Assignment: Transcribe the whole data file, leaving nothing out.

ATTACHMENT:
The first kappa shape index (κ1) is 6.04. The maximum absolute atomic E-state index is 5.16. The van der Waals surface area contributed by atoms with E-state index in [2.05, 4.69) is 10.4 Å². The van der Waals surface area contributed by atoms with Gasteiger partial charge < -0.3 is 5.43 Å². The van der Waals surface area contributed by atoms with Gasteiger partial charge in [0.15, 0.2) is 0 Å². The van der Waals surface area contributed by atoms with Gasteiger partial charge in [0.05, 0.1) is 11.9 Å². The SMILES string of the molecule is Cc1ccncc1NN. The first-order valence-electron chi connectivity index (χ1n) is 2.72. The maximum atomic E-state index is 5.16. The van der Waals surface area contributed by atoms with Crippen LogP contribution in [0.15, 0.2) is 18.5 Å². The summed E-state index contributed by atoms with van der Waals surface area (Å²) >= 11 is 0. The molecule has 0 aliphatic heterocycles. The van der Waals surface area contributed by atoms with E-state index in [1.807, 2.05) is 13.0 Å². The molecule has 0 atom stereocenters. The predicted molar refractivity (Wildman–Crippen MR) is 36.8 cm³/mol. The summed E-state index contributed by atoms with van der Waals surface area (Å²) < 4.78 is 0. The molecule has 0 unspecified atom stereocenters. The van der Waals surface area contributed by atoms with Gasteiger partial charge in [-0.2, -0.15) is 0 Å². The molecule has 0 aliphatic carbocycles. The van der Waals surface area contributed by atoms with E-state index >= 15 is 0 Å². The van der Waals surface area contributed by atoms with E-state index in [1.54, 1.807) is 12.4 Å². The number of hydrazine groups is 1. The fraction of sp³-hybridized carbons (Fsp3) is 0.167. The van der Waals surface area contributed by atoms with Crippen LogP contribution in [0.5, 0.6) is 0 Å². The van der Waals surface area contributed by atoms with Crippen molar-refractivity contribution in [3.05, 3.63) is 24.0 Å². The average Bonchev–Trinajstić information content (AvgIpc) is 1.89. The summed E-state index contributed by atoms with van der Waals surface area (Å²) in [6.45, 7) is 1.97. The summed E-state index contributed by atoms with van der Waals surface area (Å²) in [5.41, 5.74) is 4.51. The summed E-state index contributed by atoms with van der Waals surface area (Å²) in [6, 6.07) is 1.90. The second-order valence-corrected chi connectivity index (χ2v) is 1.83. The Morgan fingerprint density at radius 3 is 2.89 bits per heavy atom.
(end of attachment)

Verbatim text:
The first kappa shape index (κ1) is 6.04. The maximum absolute atomic E-state index is 5.16. The van der Waals surface area contributed by atoms with E-state index in [2.05, 4.69) is 10.4 Å². The van der Waals surface area contributed by atoms with Gasteiger partial charge < -0.3 is 5.43 Å². The van der Waals surface area contributed by atoms with Gasteiger partial charge in [0.15, 0.2) is 0 Å². The van der Waals surface area contributed by atoms with Gasteiger partial charge in [0.05, 0.1) is 11.9 Å². The SMILES string of the molecule is Cc1ccncc1NN. The first-order valence-electron chi connectivity index (χ1n) is 2.72. The maximum atomic E-state index is 5.16. The van der Waals surface area contributed by atoms with Crippen LogP contribution in [0.15, 0.2) is 18.5 Å². The summed E-state index contributed by atoms with van der Waals surface area (Å²) >= 11 is 0. The molecule has 0 aliphatic heterocycles. The van der Waals surface area contributed by atoms with E-state index in [1.807, 2.05) is 13.0 Å². The molecule has 0 atom stereocenters. The predicted molar refractivity (Wildman–Crippen MR) is 36.8 cm³/mol. The summed E-state index contributed by atoms with van der Waals surface area (Å²) < 4.78 is 0. The molecule has 0 unspecified atom stereocenters. The van der Waals surface area contributed by atoms with Gasteiger partial charge in [-0.2, -0.15) is 0 Å². The molecule has 0 aliphatic carbocycles. The van der Waals surface area contributed by atoms with E-state index >= 15 is 0 Å². The van der Waals surface area contributed by atoms with E-state index in [1.54, 1.807) is 12.4 Å². The number of hydrazine groups is 1. The fraction of sp³-hybridized carbons (Fsp3) is 0.167. The van der Waals surface area contributed by atoms with Crippen LogP contribution in [0.5, 0.6) is 0 Å². The van der Waals surface area contributed by atoms with Crippen molar-refractivity contribution in [3.05, 3.63) is 24.0 Å². The average Bonchev–Trinajstić information content (AvgIpc) is 1.89. The summed E-state index contributed by atoms with van der Waals surface area (Å²) in [6.45, 7) is 1.97. The summed E-state index contributed by atoms with van der Waals surface area (Å²) in [5.41, 5.74) is 4.51. The summed E-state index contributed by atoms with van der Waals surface area (Å²) in [6, 6.07) is 1.90. The second-order valence-corrected chi connectivity index (χ2v) is 1.83. The Morgan fingerprint density at radius 3 is 2.89 bits per heavy atom.